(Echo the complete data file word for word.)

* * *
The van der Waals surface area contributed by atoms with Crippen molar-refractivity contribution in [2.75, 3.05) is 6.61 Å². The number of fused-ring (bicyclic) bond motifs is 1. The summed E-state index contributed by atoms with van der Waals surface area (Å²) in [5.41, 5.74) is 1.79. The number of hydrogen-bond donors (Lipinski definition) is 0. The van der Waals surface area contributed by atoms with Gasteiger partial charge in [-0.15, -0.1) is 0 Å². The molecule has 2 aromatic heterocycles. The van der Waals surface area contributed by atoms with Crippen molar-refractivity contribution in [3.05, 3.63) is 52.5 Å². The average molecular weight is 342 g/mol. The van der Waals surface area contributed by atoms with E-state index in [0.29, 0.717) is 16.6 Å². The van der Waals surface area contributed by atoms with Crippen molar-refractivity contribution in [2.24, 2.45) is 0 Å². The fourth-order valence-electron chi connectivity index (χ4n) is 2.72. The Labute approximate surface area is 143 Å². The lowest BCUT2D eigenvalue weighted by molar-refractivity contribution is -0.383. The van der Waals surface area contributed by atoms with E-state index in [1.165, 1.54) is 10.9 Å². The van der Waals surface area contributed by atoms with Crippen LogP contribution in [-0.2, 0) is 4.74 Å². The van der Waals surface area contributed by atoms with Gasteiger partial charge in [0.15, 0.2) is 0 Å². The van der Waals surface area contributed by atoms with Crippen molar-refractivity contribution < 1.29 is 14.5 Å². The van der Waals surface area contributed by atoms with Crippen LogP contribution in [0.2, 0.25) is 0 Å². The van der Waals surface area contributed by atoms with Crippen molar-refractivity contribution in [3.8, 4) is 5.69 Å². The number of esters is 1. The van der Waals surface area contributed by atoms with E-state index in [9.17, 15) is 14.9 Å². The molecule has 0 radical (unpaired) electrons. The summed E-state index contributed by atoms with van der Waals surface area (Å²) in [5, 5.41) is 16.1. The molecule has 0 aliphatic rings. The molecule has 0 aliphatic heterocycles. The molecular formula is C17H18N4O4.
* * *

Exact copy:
The van der Waals surface area contributed by atoms with Crippen molar-refractivity contribution in [2.75, 3.05) is 6.61 Å². The number of fused-ring (bicyclic) bond motifs is 1. The summed E-state index contributed by atoms with van der Waals surface area (Å²) in [5.41, 5.74) is 1.79. The number of hydrogen-bond donors (Lipinski definition) is 0. The van der Waals surface area contributed by atoms with Gasteiger partial charge in [-0.15, -0.1) is 0 Å². The molecule has 2 aromatic heterocycles. The van der Waals surface area contributed by atoms with Crippen molar-refractivity contribution in [3.05, 3.63) is 52.5 Å². The average molecular weight is 342 g/mol. The van der Waals surface area contributed by atoms with E-state index in [0.29, 0.717) is 16.6 Å². The van der Waals surface area contributed by atoms with Crippen molar-refractivity contribution in [2.24, 2.45) is 0 Å². The fourth-order valence-electron chi connectivity index (χ4n) is 2.72. The Labute approximate surface area is 143 Å². The lowest BCUT2D eigenvalue weighted by molar-refractivity contribution is -0.383. The van der Waals surface area contributed by atoms with E-state index in [1.165, 1.54) is 10.9 Å². The van der Waals surface area contributed by atoms with Crippen LogP contribution in [-0.2, 0) is 4.74 Å². The van der Waals surface area contributed by atoms with Gasteiger partial charge in [0.15, 0.2) is 0 Å². The van der Waals surface area contributed by atoms with Crippen molar-refractivity contribution < 1.29 is 14.5 Å². The van der Waals surface area contributed by atoms with Crippen LogP contribution in [0.2, 0.25) is 0 Å². The van der Waals surface area contributed by atoms with Crippen molar-refractivity contribution in [3.8, 4) is 5.69 Å². The number of esters is 1. The van der Waals surface area contributed by atoms with E-state index in [9.17, 15) is 14.9 Å². The molecule has 0 radical (unpaired) electrons. The summed E-state index contributed by atoms with van der Waals surface area (Å²) in [5, 5.41) is 16.1. The molecule has 0 aliphatic rings. The molecule has 0 aliphatic heterocycles. The molecular formula is C17H18N4O4.